After apologising to South Africans for the downfalls of her generation, Mamphela Ramphele says she is forming a political platform called Agang.
Mamphela made her announcement on Monday at a press briefing at Constitution Hill, ending weeks of speculation around her political plans.
Agang, which means "build" in SeSotho, will be a platform that declares war against corruption.
Ramphele also said the decision to enter politics was a difficult one. "Let's build the country of our dreams," she told the media contingent.
Rumours of her intention to start her own political party started after reports in January said she was on a visit to the United States to collect money for a new party and rallying ambassadors for support. She was also quoted expressing her intentions to join active politics, saying she was "entering politics to save her country".
According to the report, Ramphele thought stronger opposition was needed after President Jacob Zuma was re-elected ANC president at the party's elective conference in Mangaung in December.
Ramphele added fuel to the controversy earlier in the month after resigning as the chairperson of Gold Fields. Ramphele said she decided to retire "to further her socioeconomic and political work".
But analysts, the Democratic Alliance and the ANC said Ramphele would struggle to provide a viable alternative to the current political status quo if she intended to form a political party.
Media reports suggested last year that Ramphele would be joining the DA as a replacement for incumbent leader Helen Zille and Zille tried to get Ramphele to join her party last year, but she declined and formed the Citizens' Movement, a nongovernmental organisation. She said at the time that she had never joined a political party in her life.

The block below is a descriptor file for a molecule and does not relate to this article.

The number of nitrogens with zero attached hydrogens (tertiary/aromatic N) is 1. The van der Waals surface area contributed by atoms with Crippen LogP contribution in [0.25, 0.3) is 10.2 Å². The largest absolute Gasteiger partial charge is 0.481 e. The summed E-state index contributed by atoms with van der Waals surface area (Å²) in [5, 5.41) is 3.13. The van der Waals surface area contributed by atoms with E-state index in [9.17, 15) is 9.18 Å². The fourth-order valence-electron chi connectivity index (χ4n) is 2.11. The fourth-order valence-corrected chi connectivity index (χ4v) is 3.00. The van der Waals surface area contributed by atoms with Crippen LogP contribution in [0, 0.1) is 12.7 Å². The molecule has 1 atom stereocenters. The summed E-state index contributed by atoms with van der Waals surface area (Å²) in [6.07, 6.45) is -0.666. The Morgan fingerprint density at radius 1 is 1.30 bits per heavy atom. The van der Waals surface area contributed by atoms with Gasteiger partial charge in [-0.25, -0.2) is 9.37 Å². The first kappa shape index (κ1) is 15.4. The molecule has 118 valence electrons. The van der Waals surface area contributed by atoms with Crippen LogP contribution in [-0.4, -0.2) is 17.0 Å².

"I am not a joiner but a change agent. I have always seen my role as a change agent supporting any appropriate transformative process initiated by any South African," she said at the time.
'No Sunday picnic'
The ANC has in the past dismissed her criticism of the ruling party as opposition politicking.
ANC secretary general Gwede Mantashe said at the time her comments were an indication of her intention to enter active politics. "If she wants to join the DA or form a political party, she will soon find out that it is no Sunday picnic," he added.
Ramphele cut her teeth as an apartheid activist while studying medicine at the University of Natal in the 1970s. She became increasingly involved in student politics and was one of the founders of the Black Consciousness Movement, alongside Steve Biko. She was specifically involved in organising and working with community development programmes through the movement.
In 1975, she founded the Zanempilo Community Health Centre in Zinyoka, in the Eastern Cape – one of the first primary health care initiatives outside the public sector in South Africa.
Due to her political activities, she was banished to the town of Tzaneen from 1977 to 1984 by the apartheid government. – Additional reporting by Sapa